Exploring the ideation of identity in theatrical advertising
What is it about dogs? How is it, after thousands of years, we have this undeniable link with dogs? We immediately attach personality to them. We see something in dogs? And we see, perhaps, something of ourselves?
There’s some framing of personality that suggests an alignment between who we are, what we look like, what we feel, and what that means for, well, them.
Who’s that, then? Your call, to surmise.
Still, in working with Paramount Studios, and exploring the concept of their realized cinematic development, Hotel for Dogs, our focus was, as ever, on examining the lively spirit of the dog, in the context of identity. And, as well, a hotel for them. Wild, imagine that.
So in approaching this project, in a way, we bring decades of work in the context of hospitality; it’s about this — if there’s a hotel, what’s the character of the brand experience? Hotel dog experience? Dog hotel experience?
Hospitality experience is the drama of entry and engagement. It’s procession. If there’s a way to capture the processional brand experience of a property — we know it. Our brands tell stories that lead people into relationships with place. We think about it miles away — and then, close in, coming in. We go there. What’s the experience of the visitor from afar. And then what happens, coming in? Everything. It’s all connected to the whole, not the one touch experience, but the many. So, in contemplating the idea of the hotel — and for that matter — the hotel for dogs, we’re bound to think about it in the same way.
For a long time, we’ve had a connection to the trade, theatrical marketing — and to the people, like director Dawn Baillie, who work it on a daily basis.
And the work of melding storytelling to visualizations in marketing — rather than working on films alone, we. Film posters are attempts to synopsize the story in the compression of, literally, the imagery real estate of the “one sheet”.
The one sheet is the one central thematic point of delivery for messaging. And the logo is right at the heart of the message delivery. In fact, the motion picture brand identity starts long before the film begins, it moves into the production design development, it rides on the hats and gears of hundreds of workers on the project — from the director’s caps down to the stars chairs and the shirts of grips. It’s a badge — of being present. And that was, that is, where we begin and where we live, creatively.
And the list goes on. From the leadership of major studios, to stars, to directors, to producers. We’ve designed for them all.
There’s an expectation that, as designers, the spread of strategic thinking, the range of interpretation, literally can’t be a variation on a theme, but a broad design vocabulary needs to be examined. Like, for example, these groupings.
The dog bone:
The neon rendering:
o | dogs:
Live dogs signature:
Dog tales, tailed:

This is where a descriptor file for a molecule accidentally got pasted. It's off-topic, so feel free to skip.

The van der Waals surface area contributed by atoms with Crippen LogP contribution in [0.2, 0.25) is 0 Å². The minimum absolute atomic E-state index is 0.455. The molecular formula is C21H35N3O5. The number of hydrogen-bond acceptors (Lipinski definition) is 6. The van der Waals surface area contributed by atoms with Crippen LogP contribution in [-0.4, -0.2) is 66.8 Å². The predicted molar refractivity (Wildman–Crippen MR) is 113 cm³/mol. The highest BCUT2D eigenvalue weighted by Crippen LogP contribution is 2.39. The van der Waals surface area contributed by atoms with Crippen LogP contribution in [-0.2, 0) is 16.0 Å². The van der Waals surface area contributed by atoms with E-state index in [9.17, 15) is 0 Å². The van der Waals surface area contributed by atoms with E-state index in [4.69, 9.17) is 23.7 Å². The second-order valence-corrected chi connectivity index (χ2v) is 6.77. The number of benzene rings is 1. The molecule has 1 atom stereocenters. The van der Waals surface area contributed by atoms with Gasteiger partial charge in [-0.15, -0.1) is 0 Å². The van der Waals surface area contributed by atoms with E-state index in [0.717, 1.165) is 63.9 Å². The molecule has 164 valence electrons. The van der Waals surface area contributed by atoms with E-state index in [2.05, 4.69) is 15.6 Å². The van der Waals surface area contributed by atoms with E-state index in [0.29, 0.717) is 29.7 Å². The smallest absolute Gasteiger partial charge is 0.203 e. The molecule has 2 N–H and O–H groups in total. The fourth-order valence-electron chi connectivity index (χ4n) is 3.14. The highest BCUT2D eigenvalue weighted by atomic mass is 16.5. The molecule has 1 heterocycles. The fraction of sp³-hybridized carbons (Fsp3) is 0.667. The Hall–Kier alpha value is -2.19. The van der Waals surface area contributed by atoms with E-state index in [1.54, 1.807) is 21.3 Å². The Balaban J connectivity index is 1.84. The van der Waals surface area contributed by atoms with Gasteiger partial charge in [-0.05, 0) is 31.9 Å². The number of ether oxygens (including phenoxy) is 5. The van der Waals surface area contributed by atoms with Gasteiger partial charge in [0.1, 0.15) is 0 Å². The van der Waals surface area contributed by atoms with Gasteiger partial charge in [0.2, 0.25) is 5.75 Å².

What of the story, anyway? There are two stories — and the first follows Andi (Emma Roberts) and her mechanical genius brother Bruce (Jake T. Austin). Their lives are initially transformed by the death of their parents and then further through their attempts at keeping Friday — their Jack Terrier — under control.
Friday roams, steals food, befriends other dogs and finally leads Andi and Bruce to a deserted and rundown hotel where there are other dogs hiding out as well. Soon they get the idea to turn this into a haven for abandoned, roaming and otherwise overlooked dogs, something that angers the dog catchers in the area and isn’t exactly embraced by everyone in the neighborhood housing the hotel.
The second and far less interesting one documents how most of the film’s adults are either coarse and cruel types, or just more concerned with their own ambition than with helping either young people or animals. The one older figure whose heart is in the right place is a good-natured social worker (Don Cheadle), who keeps trying to find a foster home for Andi and Bruce where they can really be happy.
The couple now in charge of them (Lisa Kudrow, Kevin Dillon) might be well described as the two least talented rock musicians on earth. They certainly can’t write or play, and their songs indicate they haven’t yet conquered such difficult tasks as singing on key or performing in such a way that anyone would want to listen to them even if they could understand what they were singing. It’s their cluelessness that makes them perfect in this situation, since they also don’t anticipate or really hinder Andi and Bruce’s efforts to save the dogs.
The film also finds ways of working into the setting seemingly every type of dog on the planet.
Aside from the amusement that is inherent in the telling, the real point is about the shining of ideas. That is, it’s about telling stories that shine, visually. Illustration is lustration, which is luster, which is shine. That’s what we look for, the shining of idea(l)s in telling stories – whether they range from the most sophisticated, to most amusingly sublime. Whatever there is in the act, it’s about listening. And watching. And designing. And letting the story unfold.